Policies are Necessary, But Not Sufficient
Lon Garrison, AASB and John Sedor, Sedor Wendlandt Evans & Filippi
Lon Garrison urged board members to develop a clear understanding of school-based sexual boundary violations and implement policy to address it, to protect children and the district. AASB has worked on policy addressing Professional Boundaries of Staff with Students that is now available, and has already been adopted by some districts. However, the problem is large and is not going away.
It’s not as simple as the board adopting a policy and considering the work completed, he said. The paradigm also needs to change, which involves changing culture at the board and staff levels. AASB has put together a statewide working group to make sure training is available for boards, staff and communities.
“We have a vaccine for the pandemic of child abuse, and it’s identifying where boundary invasions occur and how they can be stopped,” Garrison said.
If your board has adopted these policies, it is important to stay informed on how the implementation process is going. Garrison suggested scheduling regular updates and building them into the board’s calendar.
He pointed out that school boards have a unique leadership role because, as elected officials, they have a direct connection with the community. Board members are entrusted to represent the community’s interests. If that trust is damaged because student safety is not protected, the board’s governance role can be jeopardized.
Setting expectations and guiding behaviors, while recognizing that strong relationships with students are also needed. Professional development for certified and uncertified staff will help to change behaviors that will change the culture. It’s the “doing” that makes the difference, he said.
The work of the Professional Boundaries Task force is ongoing, so be on the lookout for staff training thru APEI, and AASB training for boards. “I urge your board to adopt the AASB policies on this topic,” Garrison said. “We don’t want kids and districts to suffer.”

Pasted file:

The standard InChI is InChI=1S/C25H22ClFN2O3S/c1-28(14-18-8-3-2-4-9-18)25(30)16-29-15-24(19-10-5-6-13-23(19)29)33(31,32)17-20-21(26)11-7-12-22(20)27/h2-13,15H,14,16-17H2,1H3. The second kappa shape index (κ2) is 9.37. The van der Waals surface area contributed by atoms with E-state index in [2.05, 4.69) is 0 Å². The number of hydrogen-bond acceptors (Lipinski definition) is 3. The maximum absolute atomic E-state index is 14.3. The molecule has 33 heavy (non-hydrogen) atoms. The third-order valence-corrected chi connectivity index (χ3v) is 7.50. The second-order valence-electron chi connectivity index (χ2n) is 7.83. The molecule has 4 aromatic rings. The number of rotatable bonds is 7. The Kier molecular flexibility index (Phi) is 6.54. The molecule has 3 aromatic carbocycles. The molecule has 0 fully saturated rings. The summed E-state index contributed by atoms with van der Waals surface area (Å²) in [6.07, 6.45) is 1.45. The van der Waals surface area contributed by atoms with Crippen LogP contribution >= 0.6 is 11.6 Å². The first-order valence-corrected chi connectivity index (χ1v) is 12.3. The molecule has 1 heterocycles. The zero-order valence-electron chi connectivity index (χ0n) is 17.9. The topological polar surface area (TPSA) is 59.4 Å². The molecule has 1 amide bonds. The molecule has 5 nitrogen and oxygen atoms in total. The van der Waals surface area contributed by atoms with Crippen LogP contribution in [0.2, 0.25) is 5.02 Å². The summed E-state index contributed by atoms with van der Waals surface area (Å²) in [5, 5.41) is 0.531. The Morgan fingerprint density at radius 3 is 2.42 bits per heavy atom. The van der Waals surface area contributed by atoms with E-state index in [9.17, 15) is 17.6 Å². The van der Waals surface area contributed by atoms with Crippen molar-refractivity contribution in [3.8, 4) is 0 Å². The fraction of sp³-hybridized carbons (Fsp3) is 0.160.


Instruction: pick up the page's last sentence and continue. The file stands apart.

Attorney John Sedor said that adopting AASB policies is necessary, but that’s not all that needs to happen. Recurring training is also essential.
Board members are by definition a “lay board,” meaning they don’t have to be experts. However, just because you don’t have to know about something, doesn’t mean you shouldn’t know. The more you know, the better you will be able to ask the right questions.
Perpetrators are not easy to spot, Sedor said, and reporting them requires nuanced decision making.
“I can’t underscore enough that 99% of those who were abused wish they had not reported because of the negative social stigma they faced afterwards.” Sedor said. “What AASB is doing is critically important to change the expectations we have for school culture, but it won’t change without our involvement.”
It is important to know who is—and isn’t—a mandatory reporter. If you are not a mandatory reporter, you can still report in “good faith” and receive immunity. If you don’t want to report an incident yourself, tell an authority who is a mandatory reporter, such as the superintendent.
Board members are not mandatory reporters, but they can report. If someone tells a board members about suspected child abuse or neglect, what they can do is report it to OCS/law enforcement, or a mandatory reporter, which would be the superintendent, the board’s chief administrative officer and employee.
When reporting, be aware of lines of authority. For example, the school principal usually has a working relationship with the teacher in question, and sometimes they will divulge to the suspected perpetrator that there has been an allegation against them. The superintendent is the board’s employee, and a is mandatory reporter, so you will not be “bypassing” the principal by reporting an incident to the superintendent.
If you struggle with “What do I do?” the push is to report. With reporting you get immunity, without reporting you don’t. “Don’t let the information stop with you,” Sedor cautioned. “Further damage to the child can occur if a suspected incident is not reported.”
Besides the associated costs of not addressing child sexual abuse, unmeasured impacts on the school and district can include damage to student, parent, and community trust, which takes tremendous time and commitment to reestablish.
Abuse can occur in any size community, and yours is not immune. There is no prevalance of higher levels of child abuse occurring in larger or smaller communities. The difference is, in a smaller community more people may know the person being accused.
When it is the people around you being accused, it’s harder to accuse. Even people who are highly trained, and can see quirky behavior by someone they are acquainted with, may not be entirely convinced there is a problem.
Regarding grooming and boundary invasion, which way should you “lean” is almost always situational, and depends on the teacher and student involved. If you have reasonable cause to suspect that there is child abuse or neglect, you should report it. The goal is not to let the information stop with you.
The information provided by presenters during the 2020 AASB Law & Policy Day, and included here, is for educational purposes only and does not constitute legal advice. If related legal advice is desired, please contact your attorney.